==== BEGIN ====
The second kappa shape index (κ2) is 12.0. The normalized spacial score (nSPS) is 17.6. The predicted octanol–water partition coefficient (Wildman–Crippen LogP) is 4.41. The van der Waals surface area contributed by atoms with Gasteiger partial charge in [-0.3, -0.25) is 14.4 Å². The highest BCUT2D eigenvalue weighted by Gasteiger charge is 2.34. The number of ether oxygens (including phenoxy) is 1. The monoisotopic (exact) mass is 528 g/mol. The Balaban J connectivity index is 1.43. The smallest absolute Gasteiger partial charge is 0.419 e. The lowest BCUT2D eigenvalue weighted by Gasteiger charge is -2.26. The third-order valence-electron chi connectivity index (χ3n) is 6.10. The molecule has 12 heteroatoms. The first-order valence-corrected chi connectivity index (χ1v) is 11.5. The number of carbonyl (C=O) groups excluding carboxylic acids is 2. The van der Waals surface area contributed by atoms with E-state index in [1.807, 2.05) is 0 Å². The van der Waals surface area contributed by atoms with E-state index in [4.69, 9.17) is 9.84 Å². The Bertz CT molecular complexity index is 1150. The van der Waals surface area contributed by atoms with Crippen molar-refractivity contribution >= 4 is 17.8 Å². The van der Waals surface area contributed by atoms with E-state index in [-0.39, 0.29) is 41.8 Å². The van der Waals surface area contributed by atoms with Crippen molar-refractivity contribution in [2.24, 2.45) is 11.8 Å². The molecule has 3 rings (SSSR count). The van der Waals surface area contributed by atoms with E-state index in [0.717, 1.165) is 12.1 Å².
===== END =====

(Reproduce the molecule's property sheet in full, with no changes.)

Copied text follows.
The second kappa shape index (κ2) is 12.0. The normalized spacial score (nSPS) is 17.6. The predicted octanol–water partition coefficient (Wildman–Crippen LogP) is 4.41. The van der Waals surface area contributed by atoms with Gasteiger partial charge in [-0.3, -0.25) is 14.4 Å². The highest BCUT2D eigenvalue weighted by Gasteiger charge is 2.34. The number of ether oxygens (including phenoxy) is 1. The monoisotopic (exact) mass is 528 g/mol. The Balaban J connectivity index is 1.43. The smallest absolute Gasteiger partial charge is 0.419 e. The lowest BCUT2D eigenvalue weighted by Gasteiger charge is -2.26. The third-order valence-electron chi connectivity index (χ3n) is 6.10. The molecule has 12 heteroatoms. The first-order valence-corrected chi connectivity index (χ1v) is 11.5. The number of carbonyl (C=O) groups excluding carboxylic acids is 2. The van der Waals surface area contributed by atoms with E-state index in [1.807, 2.05) is 0 Å². The van der Waals surface area contributed by atoms with E-state index in [4.69, 9.17) is 9.84 Å². The Bertz CT molecular complexity index is 1150. The van der Waals surface area contributed by atoms with Crippen molar-refractivity contribution >= 4 is 17.8 Å². The van der Waals surface area contributed by atoms with E-state index in [-0.39, 0.29) is 41.8 Å². The van der Waals surface area contributed by atoms with Crippen molar-refractivity contribution in [2.24, 2.45) is 11.8 Å². The molecule has 3 rings (SSSR count). The van der Waals surface area contributed by atoms with E-state index in [0.717, 1.165) is 12.1 Å².